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Lord of the lanes

18th September 2016

Arindam Basu

Kolkata is the heartland of Indian football. The leather orb had magical powers. It had the power to divide the city in two halves with standard bearers holding their respective posts. Then came a young man, whose first love was soccer. But he changed the by-lanes of the city forever. Bengal got a new Dada, who set a million minds on fire.
The lanes, by-lanes of this labyrinthine city had only one master. Football. And there arrived a new Prince in waiting. A staff and a ball was enough and the streets errupted in a throbbing game of cricket. The Bengali carried Sourav Ganguly like fire in their hearts and children flocked to cricket clinics and camps. Suddenly, a giant share of the streets went to the gentleman's game.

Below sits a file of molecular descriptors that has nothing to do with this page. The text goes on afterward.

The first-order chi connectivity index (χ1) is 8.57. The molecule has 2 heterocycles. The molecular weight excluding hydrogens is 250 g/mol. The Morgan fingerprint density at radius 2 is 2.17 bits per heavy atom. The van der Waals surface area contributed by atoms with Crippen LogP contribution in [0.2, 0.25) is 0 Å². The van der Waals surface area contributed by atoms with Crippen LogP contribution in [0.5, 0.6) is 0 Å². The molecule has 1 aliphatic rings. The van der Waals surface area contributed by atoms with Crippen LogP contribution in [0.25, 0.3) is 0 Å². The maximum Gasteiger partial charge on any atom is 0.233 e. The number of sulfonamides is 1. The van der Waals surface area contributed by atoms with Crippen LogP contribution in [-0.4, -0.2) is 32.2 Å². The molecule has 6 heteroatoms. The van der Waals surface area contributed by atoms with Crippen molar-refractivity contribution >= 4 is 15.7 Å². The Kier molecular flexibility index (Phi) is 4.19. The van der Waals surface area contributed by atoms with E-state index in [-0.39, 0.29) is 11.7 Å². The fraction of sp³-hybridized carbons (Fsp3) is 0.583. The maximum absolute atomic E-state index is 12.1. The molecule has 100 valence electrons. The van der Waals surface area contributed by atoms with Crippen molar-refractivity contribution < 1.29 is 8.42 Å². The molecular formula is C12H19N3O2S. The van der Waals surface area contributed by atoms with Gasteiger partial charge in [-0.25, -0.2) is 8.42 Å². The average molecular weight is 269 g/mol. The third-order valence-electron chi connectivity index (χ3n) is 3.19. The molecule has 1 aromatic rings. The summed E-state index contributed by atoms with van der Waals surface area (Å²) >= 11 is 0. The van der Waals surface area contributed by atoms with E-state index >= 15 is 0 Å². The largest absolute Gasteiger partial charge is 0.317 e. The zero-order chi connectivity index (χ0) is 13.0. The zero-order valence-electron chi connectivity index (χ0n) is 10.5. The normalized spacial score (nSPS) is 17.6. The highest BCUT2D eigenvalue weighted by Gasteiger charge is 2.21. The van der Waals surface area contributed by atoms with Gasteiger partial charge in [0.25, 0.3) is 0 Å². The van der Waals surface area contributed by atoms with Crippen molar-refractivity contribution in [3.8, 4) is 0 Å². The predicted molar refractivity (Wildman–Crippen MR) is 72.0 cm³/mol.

Cricket has evolved faster than civilization itself on these otherwise languid streets. A wood, a hardbound exercise book, a slice of bamboo staff and a rubber ball was enough. Sometimes, old newspaper rolled into a ball and tied with strings would suffice. The prudes would ask how about a wicket, and the lords of the lanes would show a piller of bricks, or a wall with three staff drawn like cave paintings.
At one point I took part in these street carnivals. One-drop-one-hand, double wickets, boundary on the square side only, underarm and straight back-- cricket came in all sizes and shapes. But one thing was common, the air of competitiveness and swinging of the t-shirt once the battle was won.
Now having the greys in my hair more prominently, as I drive out of my locality and hear a collective hurrah, I stop and take a peak. And there life is in flow. It is the competitiveness that mattered. It matters still now. The thrill of stealing a single, the prowess of trying a step-out, the adventure of shattering a glass pane.
In the end it's not just a game of cricket. I am ready for a toss...are you?